Can social recognition make change management more effective?
Businesses know just how hard it is to make change stick. Many change programmes don’t deliver on what they aim to achieve.
The barriers are often things like a lack of management or employee support – or even worse, active resistance. And companies often have several programmes on the go at any one time which can make change management even tougher.
As a result businesses are looking for ways to make change more sustainable. Social recognition could be one of those ways.
Social recognition encourages sustained behavioural change
During change, managers need to regularly communicate with their employees. In the past, workshops and briefings have been used in an attempt to manage the conversation around change. But this is hard to do – both from a time perspective but also geographically depending on the location of employees. And remember the fact that a large amount of the change impetus is lost the minute people walk out of the workshop door.
The ongoing conversation via social recognition provides a dynamic way to make sure people constantly feel involved. It acts as a real time way of providing feedback. That reinforces the right behaviours and amplifies them across the business. Gradually behaviours are shaped into ones that support the change goal: considerably more effective than telling employees they must switch new behaviours ‘on’.
Social recognition makes change meaningful through a sense of ownership
The conversation generated through social recognition makes it clear to employees how their contributions support the change activity and gives a greater sense of purpose and ownership in the change process. Social recognition is driven by peers; this peer to peer interaction creates a strong sense of teamwork and an appreciation that efforts are part of meaningful business goals. It tells them their contributions are valued and why they are valued. The feedback helps employees understand the influence they’re having.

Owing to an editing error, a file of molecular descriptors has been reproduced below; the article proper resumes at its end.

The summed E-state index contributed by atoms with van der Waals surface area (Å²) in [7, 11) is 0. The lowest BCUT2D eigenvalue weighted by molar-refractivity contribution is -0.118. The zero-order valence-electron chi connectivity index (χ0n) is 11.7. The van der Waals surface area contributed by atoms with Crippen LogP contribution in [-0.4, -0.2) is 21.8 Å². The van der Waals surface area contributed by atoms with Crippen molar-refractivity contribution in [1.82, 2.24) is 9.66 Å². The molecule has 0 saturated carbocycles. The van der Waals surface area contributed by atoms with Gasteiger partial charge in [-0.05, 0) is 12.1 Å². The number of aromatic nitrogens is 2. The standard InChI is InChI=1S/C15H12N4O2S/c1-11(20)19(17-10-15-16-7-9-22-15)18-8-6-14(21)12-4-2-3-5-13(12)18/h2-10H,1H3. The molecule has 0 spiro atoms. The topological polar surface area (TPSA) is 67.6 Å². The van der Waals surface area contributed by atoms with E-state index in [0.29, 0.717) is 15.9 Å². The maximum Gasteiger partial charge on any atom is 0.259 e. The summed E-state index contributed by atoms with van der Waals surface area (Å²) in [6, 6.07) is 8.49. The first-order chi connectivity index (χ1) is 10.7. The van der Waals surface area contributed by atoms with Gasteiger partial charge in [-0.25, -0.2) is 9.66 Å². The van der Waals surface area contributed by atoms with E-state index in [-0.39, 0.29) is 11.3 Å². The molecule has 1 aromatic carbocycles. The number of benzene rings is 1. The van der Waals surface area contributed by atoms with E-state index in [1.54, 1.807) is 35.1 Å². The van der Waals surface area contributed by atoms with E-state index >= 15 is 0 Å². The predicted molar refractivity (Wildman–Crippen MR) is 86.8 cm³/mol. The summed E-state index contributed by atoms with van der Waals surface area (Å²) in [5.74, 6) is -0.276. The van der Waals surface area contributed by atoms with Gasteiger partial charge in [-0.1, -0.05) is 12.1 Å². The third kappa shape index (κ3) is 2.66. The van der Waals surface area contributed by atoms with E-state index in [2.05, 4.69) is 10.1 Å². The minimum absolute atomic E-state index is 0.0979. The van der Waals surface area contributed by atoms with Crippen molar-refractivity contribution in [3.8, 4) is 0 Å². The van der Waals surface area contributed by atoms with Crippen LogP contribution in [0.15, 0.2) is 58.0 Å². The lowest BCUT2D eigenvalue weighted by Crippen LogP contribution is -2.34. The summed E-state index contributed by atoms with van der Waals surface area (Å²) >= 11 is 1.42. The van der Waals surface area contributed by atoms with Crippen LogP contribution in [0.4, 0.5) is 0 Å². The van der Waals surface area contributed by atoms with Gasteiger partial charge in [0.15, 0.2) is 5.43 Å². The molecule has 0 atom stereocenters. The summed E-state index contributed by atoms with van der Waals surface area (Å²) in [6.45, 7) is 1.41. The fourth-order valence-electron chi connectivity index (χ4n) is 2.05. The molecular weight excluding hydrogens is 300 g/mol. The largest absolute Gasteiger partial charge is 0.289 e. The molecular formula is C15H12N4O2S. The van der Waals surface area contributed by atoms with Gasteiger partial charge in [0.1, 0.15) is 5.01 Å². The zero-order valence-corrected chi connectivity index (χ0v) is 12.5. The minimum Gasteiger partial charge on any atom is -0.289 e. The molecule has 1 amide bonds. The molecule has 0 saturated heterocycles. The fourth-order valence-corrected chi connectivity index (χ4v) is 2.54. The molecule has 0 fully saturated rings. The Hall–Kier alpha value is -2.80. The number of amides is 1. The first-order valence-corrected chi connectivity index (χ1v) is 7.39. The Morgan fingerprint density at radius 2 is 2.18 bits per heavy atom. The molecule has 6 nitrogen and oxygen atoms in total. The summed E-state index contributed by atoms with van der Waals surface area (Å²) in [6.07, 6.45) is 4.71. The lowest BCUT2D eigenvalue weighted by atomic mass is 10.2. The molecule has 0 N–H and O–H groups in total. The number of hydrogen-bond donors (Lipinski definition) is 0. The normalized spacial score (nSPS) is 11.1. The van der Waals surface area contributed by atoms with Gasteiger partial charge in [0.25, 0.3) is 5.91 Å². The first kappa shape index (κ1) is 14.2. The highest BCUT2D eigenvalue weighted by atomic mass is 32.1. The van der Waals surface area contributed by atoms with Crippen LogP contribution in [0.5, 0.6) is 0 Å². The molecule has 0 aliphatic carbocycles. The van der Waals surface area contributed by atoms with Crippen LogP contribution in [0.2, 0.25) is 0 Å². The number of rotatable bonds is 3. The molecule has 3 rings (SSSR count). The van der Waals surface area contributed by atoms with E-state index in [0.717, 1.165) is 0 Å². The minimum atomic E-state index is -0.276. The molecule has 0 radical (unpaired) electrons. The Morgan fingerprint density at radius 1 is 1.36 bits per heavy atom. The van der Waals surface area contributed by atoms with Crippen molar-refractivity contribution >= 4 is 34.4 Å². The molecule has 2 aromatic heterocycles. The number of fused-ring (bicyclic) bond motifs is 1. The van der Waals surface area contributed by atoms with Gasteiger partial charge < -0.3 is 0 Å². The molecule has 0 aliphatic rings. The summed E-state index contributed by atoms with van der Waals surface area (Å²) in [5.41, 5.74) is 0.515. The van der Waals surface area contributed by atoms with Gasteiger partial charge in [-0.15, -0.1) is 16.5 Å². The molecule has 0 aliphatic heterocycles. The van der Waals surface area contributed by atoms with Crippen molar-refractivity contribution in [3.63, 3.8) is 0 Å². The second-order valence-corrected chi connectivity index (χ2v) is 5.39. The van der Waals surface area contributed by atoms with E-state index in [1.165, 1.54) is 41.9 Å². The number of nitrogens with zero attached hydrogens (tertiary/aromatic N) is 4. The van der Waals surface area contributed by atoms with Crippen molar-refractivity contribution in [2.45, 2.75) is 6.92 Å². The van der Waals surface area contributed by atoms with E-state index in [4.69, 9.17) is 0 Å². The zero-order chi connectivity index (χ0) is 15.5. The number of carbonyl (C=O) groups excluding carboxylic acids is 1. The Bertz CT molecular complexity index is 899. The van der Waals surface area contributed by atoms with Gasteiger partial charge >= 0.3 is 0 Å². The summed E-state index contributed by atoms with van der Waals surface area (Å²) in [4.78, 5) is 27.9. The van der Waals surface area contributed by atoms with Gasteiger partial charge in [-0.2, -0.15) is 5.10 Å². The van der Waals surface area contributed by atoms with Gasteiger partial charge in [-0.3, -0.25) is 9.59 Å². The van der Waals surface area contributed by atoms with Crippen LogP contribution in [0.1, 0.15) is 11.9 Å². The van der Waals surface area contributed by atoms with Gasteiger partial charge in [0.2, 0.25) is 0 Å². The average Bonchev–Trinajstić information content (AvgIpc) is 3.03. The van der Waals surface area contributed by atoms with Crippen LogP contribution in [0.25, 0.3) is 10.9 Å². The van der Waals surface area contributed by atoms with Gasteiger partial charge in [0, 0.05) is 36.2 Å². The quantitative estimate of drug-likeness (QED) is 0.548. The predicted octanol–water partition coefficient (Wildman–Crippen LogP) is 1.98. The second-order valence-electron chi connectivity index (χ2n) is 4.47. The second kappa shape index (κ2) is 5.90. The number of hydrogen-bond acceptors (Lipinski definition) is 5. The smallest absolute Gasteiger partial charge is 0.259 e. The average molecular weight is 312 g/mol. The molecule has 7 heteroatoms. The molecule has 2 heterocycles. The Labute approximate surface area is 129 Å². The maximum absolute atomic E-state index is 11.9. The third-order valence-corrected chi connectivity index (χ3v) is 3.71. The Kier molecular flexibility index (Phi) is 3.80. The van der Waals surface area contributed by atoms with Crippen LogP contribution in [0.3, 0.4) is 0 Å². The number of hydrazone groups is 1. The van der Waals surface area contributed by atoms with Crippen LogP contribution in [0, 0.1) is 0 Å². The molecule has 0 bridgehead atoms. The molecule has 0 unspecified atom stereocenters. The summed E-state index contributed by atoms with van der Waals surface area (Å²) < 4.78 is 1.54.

Instead of change being something that’s being ‘done’ to them, they’re able to see their role in driving the change. That creates a sense of involvement and control. They’re part of the change itself, not a passive – and potentially negative – observer.
This is even more essential for geographically spread out businesses that need to harness everyone’s efforts in creating sustainable change. Social recognition conversation helps provide informal progress updates and enhance a shared sense of being committed and connected. It creates a feeling of ownership at all levels which can help reduce or even eliminate employee resistance.
Employees feeling excluded from the change conversation are often the ones who put up most resistance. Social recognition makes sure everyone is having their say and focusing on the positives.
Social recognition creates a sense of progress
It’s hard to keep everyone moving at the same pace during times of change. Those who are heavily involved can feel a great sense of enthusiasm; those whose day to day activity is less immediately involved can feel distant and ultimately disengaged from it.
The commentary provided via social recognition helps maintain an ongoing sense of progress for everyone, even those employees who aren’t as directly involved in the transformation.
Social recognition reduces hierarchy and functional divisions
Reduced hierarchy means a reduction in the time needed to get answers and to get things done. Social recognition lets employees at all different levels across the organisation easily connect and speak with one another. That facilitates sharing information, asking questions and offering support to one another. There’s a greater willingness to help colleagues outside functional and departmental silos. Hierarchy is replaced by collaboration.
Social recognition can help shape a company’s change efforts. It supports a shift away from change being perceived as something that’s imposed. Instead it becomes something employees feel involved and invested in.
The ongoing conversation creates a far greater sense of momentum and ownership which has the potential to accelerate and bed in change. Ultimately, rather than feeling like a series of shockwaves that puts employees into a defensive mode, it helps make change feel alive, organic and positive.